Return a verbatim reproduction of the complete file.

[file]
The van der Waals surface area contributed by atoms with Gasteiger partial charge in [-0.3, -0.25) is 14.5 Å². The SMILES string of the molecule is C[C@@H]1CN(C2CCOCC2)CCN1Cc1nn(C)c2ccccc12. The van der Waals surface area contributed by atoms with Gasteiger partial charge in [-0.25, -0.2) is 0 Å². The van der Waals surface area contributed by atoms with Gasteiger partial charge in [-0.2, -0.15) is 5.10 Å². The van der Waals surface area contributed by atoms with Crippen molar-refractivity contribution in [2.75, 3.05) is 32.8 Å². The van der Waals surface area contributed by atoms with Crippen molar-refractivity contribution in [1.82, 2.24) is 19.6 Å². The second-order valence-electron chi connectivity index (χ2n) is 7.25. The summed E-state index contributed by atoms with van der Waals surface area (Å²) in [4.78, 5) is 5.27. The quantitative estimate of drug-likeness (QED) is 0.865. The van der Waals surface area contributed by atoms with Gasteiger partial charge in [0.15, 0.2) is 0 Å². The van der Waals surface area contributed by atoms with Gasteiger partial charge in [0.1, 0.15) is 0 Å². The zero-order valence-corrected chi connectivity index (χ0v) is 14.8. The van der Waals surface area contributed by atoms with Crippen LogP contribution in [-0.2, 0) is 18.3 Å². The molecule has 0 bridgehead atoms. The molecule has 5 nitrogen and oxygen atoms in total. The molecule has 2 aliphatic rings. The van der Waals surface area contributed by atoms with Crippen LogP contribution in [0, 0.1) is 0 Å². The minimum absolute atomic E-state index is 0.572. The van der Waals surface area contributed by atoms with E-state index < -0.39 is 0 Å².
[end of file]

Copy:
The van der Waals surface area contributed by atoms with Gasteiger partial charge in [-0.3, -0.25) is 14.5 Å². The SMILES string of the molecule is C[C@@H]1CN(C2CCOCC2)CCN1Cc1nn(C)c2ccccc12. The van der Waals surface area contributed by atoms with Gasteiger partial charge in [-0.25, -0.2) is 0 Å². The van der Waals surface area contributed by atoms with Gasteiger partial charge in [-0.2, -0.15) is 5.10 Å². The van der Waals surface area contributed by atoms with Crippen molar-refractivity contribution in [2.75, 3.05) is 32.8 Å². The van der Waals surface area contributed by atoms with Crippen molar-refractivity contribution in [1.82, 2.24) is 19.6 Å². The second-order valence-electron chi connectivity index (χ2n) is 7.25. The summed E-state index contributed by atoms with van der Waals surface area (Å²) in [4.78, 5) is 5.27. The quantitative estimate of drug-likeness (QED) is 0.865. The van der Waals surface area contributed by atoms with Gasteiger partial charge in [0.15, 0.2) is 0 Å². The van der Waals surface area contributed by atoms with Gasteiger partial charge in [0.1, 0.15) is 0 Å². The zero-order valence-corrected chi connectivity index (χ0v) is 14.8. The van der Waals surface area contributed by atoms with Crippen LogP contribution in [-0.2, 0) is 18.3 Å². The molecule has 0 bridgehead atoms. The molecule has 5 nitrogen and oxygen atoms in total. The molecule has 2 aliphatic rings. The van der Waals surface area contributed by atoms with Crippen LogP contribution in [0, 0.1) is 0 Å². The minimum absolute atomic E-state index is 0.572. The van der Waals surface area contributed by atoms with E-state index < -0.39 is 0 Å².